Dry January

5 top tips reveal how to best get through Dry January

Five tips for Dry January by Dr Tony Rao

1 in 5 British drinkers plans to take on Dry January, the month-long alcohol-free challenge run by Alcohol Change UK.

With 1 in 3 drinkers reporting drinking more in 2020 than in 2019 and one in five saying that they found themselves drinking to ‘try and cope’ since COVID-19 restrictions began in March. More of us than ever are seeking to break habits and feel better in the new year. Ditching alcohol for a Dry January is proven to benefit your health, wellbeing and wallet. But cutting out alcohol for a whole month is a lot easier when you’re prepared.

Here Dr Tony Rao, a consultant psychiatrist at South London and Maudsley NHS Foundation Trust and visiting researcher at the Institute of Psychiatry, Psychology and Neuroscience, shares a few tips to help you make the most of your month off, and make a change that lasts.

1. Be clear about why you’re doing this

2020 has been tough. Lots of people will be going into their Dry January hoping just to feel better. But what does ‘better’ mean to you? Whether you’re sick of hangovers, want to sleep more deeply, seek to save money or you have a health and fitness goal.

It can help to write these reasons down somewhere you can access them easily, to keep you going if the going gets tough.

2. Work out your triggers

Lots of us have drinking ‘triggers’ – things that reliably lead us to reach for a glass of wine or beer. For some of us, it’s boredom. For many of us including me, it’s stress and for others, it’s the way we mark the end of a long day and a habit. In 2020, with our routines out of whack, many of us will have found ourselves with new triggers, or maybe with existing triggers being pulled more often or earlier in the day.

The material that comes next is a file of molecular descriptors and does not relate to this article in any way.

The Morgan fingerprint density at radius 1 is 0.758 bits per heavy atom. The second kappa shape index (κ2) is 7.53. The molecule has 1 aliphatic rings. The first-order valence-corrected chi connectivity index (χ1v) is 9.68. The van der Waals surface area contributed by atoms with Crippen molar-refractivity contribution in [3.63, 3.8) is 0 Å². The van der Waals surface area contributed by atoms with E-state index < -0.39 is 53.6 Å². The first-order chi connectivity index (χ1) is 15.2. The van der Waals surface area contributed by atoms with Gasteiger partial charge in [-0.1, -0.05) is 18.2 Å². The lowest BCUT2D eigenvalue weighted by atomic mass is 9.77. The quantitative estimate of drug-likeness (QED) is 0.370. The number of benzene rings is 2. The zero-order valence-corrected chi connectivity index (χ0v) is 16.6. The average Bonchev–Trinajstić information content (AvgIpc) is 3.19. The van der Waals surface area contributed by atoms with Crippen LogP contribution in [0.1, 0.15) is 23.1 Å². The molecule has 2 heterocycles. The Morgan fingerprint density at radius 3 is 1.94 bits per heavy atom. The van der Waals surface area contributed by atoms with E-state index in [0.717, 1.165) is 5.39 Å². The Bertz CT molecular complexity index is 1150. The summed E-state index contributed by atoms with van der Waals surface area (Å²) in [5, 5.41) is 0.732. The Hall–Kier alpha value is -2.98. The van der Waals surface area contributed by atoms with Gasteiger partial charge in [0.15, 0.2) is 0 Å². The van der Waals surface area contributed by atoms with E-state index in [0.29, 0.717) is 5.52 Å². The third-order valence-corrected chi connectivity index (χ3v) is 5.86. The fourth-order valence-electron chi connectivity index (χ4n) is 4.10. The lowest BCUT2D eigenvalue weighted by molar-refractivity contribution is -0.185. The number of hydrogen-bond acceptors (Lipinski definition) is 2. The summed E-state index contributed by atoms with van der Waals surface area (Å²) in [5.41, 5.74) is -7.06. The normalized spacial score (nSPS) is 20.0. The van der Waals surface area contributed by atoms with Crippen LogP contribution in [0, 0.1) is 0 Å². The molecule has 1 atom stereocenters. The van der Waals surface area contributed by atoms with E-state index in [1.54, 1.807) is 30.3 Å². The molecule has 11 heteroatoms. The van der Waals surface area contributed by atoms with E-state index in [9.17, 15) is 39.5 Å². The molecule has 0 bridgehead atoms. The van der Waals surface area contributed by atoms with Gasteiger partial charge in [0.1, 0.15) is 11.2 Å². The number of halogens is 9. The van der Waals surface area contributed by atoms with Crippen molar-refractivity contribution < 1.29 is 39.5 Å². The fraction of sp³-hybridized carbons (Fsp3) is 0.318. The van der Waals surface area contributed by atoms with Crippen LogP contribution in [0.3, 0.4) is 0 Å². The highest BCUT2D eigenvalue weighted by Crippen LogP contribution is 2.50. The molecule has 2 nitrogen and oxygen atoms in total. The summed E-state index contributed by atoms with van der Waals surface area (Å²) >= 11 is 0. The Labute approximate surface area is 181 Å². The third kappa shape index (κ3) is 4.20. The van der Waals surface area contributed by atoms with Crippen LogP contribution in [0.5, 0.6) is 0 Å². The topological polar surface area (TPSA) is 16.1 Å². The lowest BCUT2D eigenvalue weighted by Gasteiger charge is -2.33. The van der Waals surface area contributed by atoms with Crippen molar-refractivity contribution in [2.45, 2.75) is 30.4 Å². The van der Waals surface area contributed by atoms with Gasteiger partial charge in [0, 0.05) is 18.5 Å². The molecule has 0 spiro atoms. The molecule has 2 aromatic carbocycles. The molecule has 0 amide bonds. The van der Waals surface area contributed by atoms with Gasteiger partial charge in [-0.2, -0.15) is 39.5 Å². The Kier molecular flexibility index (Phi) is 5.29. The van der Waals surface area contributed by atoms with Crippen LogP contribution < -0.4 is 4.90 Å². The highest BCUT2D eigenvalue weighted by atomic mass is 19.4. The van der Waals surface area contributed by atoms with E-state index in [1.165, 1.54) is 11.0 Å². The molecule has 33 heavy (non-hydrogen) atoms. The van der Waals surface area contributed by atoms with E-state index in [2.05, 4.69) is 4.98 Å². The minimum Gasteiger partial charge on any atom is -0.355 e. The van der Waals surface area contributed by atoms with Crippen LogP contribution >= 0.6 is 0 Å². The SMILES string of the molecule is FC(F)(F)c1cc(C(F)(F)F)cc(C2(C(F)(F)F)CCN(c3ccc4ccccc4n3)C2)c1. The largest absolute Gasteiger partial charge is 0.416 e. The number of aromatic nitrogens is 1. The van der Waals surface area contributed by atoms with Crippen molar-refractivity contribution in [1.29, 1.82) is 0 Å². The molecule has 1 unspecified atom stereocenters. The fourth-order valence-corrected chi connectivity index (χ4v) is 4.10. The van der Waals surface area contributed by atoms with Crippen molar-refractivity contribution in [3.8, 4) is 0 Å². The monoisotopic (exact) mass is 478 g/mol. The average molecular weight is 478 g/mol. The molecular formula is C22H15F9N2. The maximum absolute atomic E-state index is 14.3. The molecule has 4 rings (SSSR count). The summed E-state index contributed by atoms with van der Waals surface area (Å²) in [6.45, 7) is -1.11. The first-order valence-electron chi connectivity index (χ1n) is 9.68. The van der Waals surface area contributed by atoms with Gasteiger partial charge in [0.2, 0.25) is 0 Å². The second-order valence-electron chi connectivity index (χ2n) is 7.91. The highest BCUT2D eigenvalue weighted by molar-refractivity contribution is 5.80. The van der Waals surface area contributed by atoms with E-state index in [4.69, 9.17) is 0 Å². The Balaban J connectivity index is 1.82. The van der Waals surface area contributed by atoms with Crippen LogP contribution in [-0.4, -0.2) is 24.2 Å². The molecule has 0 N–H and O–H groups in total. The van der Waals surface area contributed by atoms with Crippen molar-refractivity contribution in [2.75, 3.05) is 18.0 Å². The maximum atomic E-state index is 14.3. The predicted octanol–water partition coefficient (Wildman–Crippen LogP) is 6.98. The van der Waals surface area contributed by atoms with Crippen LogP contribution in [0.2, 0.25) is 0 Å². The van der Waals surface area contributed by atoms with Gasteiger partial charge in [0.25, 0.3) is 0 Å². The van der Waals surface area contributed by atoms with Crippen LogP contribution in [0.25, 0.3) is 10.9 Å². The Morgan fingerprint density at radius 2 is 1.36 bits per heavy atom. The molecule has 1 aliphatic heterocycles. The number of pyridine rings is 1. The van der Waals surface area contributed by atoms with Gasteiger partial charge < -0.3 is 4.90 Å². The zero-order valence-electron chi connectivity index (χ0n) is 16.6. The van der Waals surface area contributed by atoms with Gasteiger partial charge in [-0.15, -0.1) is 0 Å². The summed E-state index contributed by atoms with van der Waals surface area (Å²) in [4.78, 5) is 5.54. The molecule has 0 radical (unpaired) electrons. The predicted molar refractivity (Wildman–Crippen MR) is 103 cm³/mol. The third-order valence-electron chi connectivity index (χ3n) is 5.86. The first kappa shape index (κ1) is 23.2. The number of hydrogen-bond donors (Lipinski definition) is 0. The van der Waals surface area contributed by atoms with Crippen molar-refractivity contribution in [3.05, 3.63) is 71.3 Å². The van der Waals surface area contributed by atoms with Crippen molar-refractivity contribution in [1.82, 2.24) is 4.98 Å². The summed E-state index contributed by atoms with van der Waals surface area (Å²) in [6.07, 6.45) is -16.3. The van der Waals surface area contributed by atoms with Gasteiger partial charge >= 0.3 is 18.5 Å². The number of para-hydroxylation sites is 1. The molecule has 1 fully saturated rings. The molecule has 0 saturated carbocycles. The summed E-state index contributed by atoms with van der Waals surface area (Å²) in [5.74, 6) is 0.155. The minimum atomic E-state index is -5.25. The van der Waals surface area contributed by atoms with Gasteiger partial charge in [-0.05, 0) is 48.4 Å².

If you can work out what your triggers are, you can make sure you’re ready for them when they rear their heads in January.

3. Treat yourself

Many of us use alcohol as our go-to way to have fun, de-stress or treat ourselves – our trigger response. This is an important association to break. What other treats could you have stored up for January? With restrictions on our lives in place through much of 2020, it’s been easy to think of alcohol as our only option, but it really isn’t. You could have a bath, read a book, play a video game, or go for a walk.

A bit of self-care will reinforce the benefits of not drinking, plus you get to relish in the extra time and money you have found for yourself through not drinking. Use the app to track how much money you will have saved this month.

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4. Get yourself some support

Don’t go it alone. Taking on 31 days alcohol-free with support from Alcohol Change UK, the charity behind Dry January doubles your chance of staying totally dry for the full month and having ongoing benefits six months later. They offer the free Try Dry app, which lets you track your units, calories and money saved through Dry January for extra motivation. Plus you can set personalised goals to help you manage your drinking year-round, earning badges along the way.

5. Think about future you

It can be helpful to think of Dry January as a Bootcamp for developing a healthier relationship with alcohol long-term. 1 in 4 people who drink alcohol want to cut down in 2021, and evidence shows that Dry January is a great way to do that – 7 in 10 people who take it on with support are still drinking more healthily six months later. Once Dry January is over, check-in with yourself. Perhaps you feel more productive, have a boosted mood, or are just generally healthier. More importantly, you’ll have realised that you don’t need alcohol to have fun, relax, or socialise.

You don’t need alcohol to be you.

Download the free app, Try Dry, via the App Store or Google Play, or sign up for free daily coaching emails at dryjanuary.org.uk.

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